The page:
Asian feminist movie named best at Egypt's Aswan Women Film Festival

12 Mar 2023 09:55am
South Korean film Jeong-sun, depicting a female victim of a digital sex crime. - Facebook
South Korean film Jeong-sun, depicting a female victim of a digital sex crime. - Facebook

ASWAN - South Korean film Jeong-sun, depicting a female victim of a digital sex crime, was awarded Best Film in the Feature Film Competition of the seventh edition of Egypt's Aswan International Women Film Festival (AlWFF).

Following a red-carpet closing ceremony on Friday evening, the film, written and directed by Jihye Jeong, was hailed by the jury led by French director Julie Bertuccelli as "perfectly and simply executed". It tells the story of a reserved woman who stands against the shame and mortification brought by destructive social media where an intimate video of hers is leaked.

Meanwhile, the Best Director award went to French-Swiss filmmaker Ursula Meier for her The Line, the Best Actor award was handed to German actor Tedros Teclebrhan for his role in Swiss film Semret directed by Caterina Mona, while the Best Actress award was won by Lucia Castro for her part in Argentinian drama Paula directed by Florencia Wehbe.

Egyptian documentary Big Little Women by Egyptian-Swiss director Nadia Fares won three awards in AlWFF 2023. It was named Best Film in the Egyptian Film Competition, won the European Union Award for the best Euro-Mediterranean film dealing with women's issues, and got a special mention by the jury of the Feature Film Competition.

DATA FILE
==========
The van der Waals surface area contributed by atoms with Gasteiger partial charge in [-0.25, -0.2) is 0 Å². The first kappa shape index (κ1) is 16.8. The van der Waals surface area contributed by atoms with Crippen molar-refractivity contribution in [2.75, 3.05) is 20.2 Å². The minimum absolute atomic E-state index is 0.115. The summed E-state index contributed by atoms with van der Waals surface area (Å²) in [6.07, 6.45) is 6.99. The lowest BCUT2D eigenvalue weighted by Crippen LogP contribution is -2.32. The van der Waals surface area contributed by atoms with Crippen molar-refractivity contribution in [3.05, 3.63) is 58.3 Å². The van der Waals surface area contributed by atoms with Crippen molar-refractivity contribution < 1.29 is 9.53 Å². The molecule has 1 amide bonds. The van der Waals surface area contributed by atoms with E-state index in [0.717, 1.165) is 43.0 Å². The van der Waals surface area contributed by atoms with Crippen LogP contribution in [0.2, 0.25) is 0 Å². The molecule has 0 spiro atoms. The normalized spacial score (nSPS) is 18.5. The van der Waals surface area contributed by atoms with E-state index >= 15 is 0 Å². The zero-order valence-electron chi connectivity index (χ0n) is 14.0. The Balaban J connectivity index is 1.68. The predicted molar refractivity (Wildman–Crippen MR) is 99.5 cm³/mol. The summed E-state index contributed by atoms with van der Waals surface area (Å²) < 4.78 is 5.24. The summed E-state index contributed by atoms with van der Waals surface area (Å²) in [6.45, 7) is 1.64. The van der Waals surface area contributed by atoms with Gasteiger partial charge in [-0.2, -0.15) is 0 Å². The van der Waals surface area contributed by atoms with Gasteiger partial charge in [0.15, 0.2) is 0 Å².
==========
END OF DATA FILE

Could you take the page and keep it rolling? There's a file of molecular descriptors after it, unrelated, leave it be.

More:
Fares said that the success of the documentary is a success of the message it conveys, expressing happiness that the audiences were touched by the film.

"It's about the courage of women, how patriarchy affects women and how they struggle against patriarchy not only in Egypt but also in Switzerland in Europe," the director of Big Little Women told Xinhua.

The seventh AlWFF gathered 61 films across the globe, with the aim of shedding light on women's rights and causes through art, as well as holding filmmaking workshops to train interested and talented young people from Aswan and other southern provinces.

Hassan Abo el-Ela, the festival's director, said that AIWFF is dedicated to raise issues that concern women, whether through films or symposiums, noting it coaches females to work as trainers on different cinema arts in Aswan villages.

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"I believe this is a very ambitious project to empower women in Upper Egypt culturally and artistically," the festival's director told Xinhua. - BERNAMA-XINHUA

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